Also, regarding the use of the fingers in this recipe… I felt like a gleeful six-year-old playing with playdough.  And it works!  I was skeptical that rubbing the butter into the flour would result in a coarse meal-like mixture, but it really, truly does.

SAVORY SPRING VEGETABLE AND GOAT CHEESE TART, adapted very slightly from Bon Appetit May 2012

Ingredients:

1 store-bought pie crust (or homemade, see above)
all-purpose flour (for surface)
2 bunches asparagus (approximately 1 1/4 lb.), trimmed
5 spring onions or 12 scallions
3 tablespoons olive oil, divided
kosher salt and freshly ground black pepper
1 tablespoon unsalted butter
8 ounces soft fresh goat cheese
1/4 cup crème fraîche
1/4 cup heavy cream
1 tablespoon minced flat-leaf (Italian) parsley
1 tablespoon minced fresh chives
2 teaspoons minced fresh tarragon
3 large eggs

Directions:

If store-bought pie crust: Roll out pie crust to 12 inch circle, transfer to tart pan and follow instructions.  If homemade, see above.

Preheat oven to 425 degrees.  Line a baking sheet with foil.  Cut off top 1 1/2 inch of asparagus tips and reserve, then slice stalks into 1/4 inch rounds, discarding any hardened areas of the stalks.

If using spring onions, cut white bulbs from onions, then trim and quarter; if using scallions, do the same but halve, not quarter.  Slice pale green parts into 1/4 inch pieces.

Toss asparagus tips and sliced white onion bulbs in a small bowl with 2 tablespoons olive oil, then season with salt and pepper.  Place in a single layer on the foil-covered baking sheet and roast, turning once, until the onions begin to brown and the asparagus is turning bright green and tender, approximately 12-15 minutes.  Transfer to a small bowl, and turn down the oven temperature to 375 degrees.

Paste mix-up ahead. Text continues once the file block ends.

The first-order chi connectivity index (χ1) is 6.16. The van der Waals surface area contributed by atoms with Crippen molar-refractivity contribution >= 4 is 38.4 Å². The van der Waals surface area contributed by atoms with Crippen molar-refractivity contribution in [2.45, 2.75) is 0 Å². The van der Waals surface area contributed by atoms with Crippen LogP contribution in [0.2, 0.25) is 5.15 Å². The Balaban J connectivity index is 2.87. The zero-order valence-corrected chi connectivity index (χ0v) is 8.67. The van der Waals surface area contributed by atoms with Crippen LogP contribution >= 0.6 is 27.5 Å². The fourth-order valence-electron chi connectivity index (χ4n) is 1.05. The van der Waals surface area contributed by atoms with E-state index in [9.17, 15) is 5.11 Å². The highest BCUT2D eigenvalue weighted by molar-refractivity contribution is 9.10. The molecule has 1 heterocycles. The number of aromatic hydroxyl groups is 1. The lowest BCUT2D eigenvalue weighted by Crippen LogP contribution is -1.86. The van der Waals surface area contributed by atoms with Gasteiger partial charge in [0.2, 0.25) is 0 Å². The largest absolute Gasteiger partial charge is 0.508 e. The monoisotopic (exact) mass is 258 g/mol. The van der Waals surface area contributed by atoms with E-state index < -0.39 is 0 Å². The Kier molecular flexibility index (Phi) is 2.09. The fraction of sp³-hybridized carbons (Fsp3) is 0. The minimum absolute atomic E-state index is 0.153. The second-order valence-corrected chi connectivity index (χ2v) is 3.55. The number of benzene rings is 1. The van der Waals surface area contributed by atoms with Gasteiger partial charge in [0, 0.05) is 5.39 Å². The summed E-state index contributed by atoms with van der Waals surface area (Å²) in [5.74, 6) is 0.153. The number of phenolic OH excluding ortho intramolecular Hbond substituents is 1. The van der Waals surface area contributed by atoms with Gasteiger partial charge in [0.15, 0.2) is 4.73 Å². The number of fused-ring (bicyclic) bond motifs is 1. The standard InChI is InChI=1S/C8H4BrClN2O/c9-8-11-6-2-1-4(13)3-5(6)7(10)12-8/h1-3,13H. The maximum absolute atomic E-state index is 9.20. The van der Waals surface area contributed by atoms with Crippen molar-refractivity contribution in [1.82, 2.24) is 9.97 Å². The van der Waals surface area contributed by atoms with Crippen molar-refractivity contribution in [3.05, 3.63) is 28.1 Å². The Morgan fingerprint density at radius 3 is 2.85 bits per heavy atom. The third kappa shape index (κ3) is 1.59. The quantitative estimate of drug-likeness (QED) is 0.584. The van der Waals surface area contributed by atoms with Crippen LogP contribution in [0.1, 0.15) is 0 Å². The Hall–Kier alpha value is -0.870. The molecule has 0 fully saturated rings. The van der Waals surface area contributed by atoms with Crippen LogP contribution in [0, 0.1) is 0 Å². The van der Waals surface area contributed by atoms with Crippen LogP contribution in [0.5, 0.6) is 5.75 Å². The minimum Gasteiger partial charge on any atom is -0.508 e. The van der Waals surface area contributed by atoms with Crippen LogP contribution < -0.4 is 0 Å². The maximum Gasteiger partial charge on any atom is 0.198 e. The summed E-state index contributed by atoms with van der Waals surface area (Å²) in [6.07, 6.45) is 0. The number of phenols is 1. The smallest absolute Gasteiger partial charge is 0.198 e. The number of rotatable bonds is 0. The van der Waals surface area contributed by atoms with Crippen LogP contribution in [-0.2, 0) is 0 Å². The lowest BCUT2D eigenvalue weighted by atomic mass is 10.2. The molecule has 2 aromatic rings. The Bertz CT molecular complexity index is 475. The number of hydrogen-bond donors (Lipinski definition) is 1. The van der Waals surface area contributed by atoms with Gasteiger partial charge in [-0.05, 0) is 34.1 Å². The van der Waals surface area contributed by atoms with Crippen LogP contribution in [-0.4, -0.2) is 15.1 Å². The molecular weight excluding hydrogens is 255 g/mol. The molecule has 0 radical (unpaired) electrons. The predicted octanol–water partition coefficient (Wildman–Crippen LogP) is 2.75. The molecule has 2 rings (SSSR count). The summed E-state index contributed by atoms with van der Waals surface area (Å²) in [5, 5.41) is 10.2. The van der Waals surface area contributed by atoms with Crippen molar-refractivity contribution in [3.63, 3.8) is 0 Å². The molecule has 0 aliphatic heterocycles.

Heat remaining 1 tablespoon olive oil and 1 tablespoon butter in a medium skillet over medium heat.  Add sliced asparagus stalks and sliced pale green onion parts, and season with salt and pepper.  Saute, stirring often, until the onions are soft and the asparagus turns bright green and tender, approximately 6-8 minutes.  Let cool slightly in pan, then spread evenly over bottom of crust.

Whisk goat cheese, crème fraîche, heavy cream, chives, parsley, and tarragon in a medium bowl, then season with salt and pepper.  Whisk in eggs, then pour egg mixture over vegetables.  Distribute asparagus tips and sliced white onion bulbs evenly on top of egg mixture.

Bake tart until edges of the crust are golden brown and the filling is set, approximately 20-22 minutes.  Let cool for 20 minutes or up to 4 hours.

Remove sides of tart pan and serve warm or at room temperature.

Notes:

Be very careful which parts of the asparagus and onion go in the oven and which go in the skillet.  I’ve broken the instructions up visually a bit more than Bon Appetit did.  I may or may not have gotten fairly far into the recipe before I realized I’d mixed up the two.  On a happy note, it didn’t have a negative effect on the taste!

So, if you have a couple hours to spare, I would highly recommend this recipe.  It actually lived up to its glossy food magazine promise, which is a feat unto itself.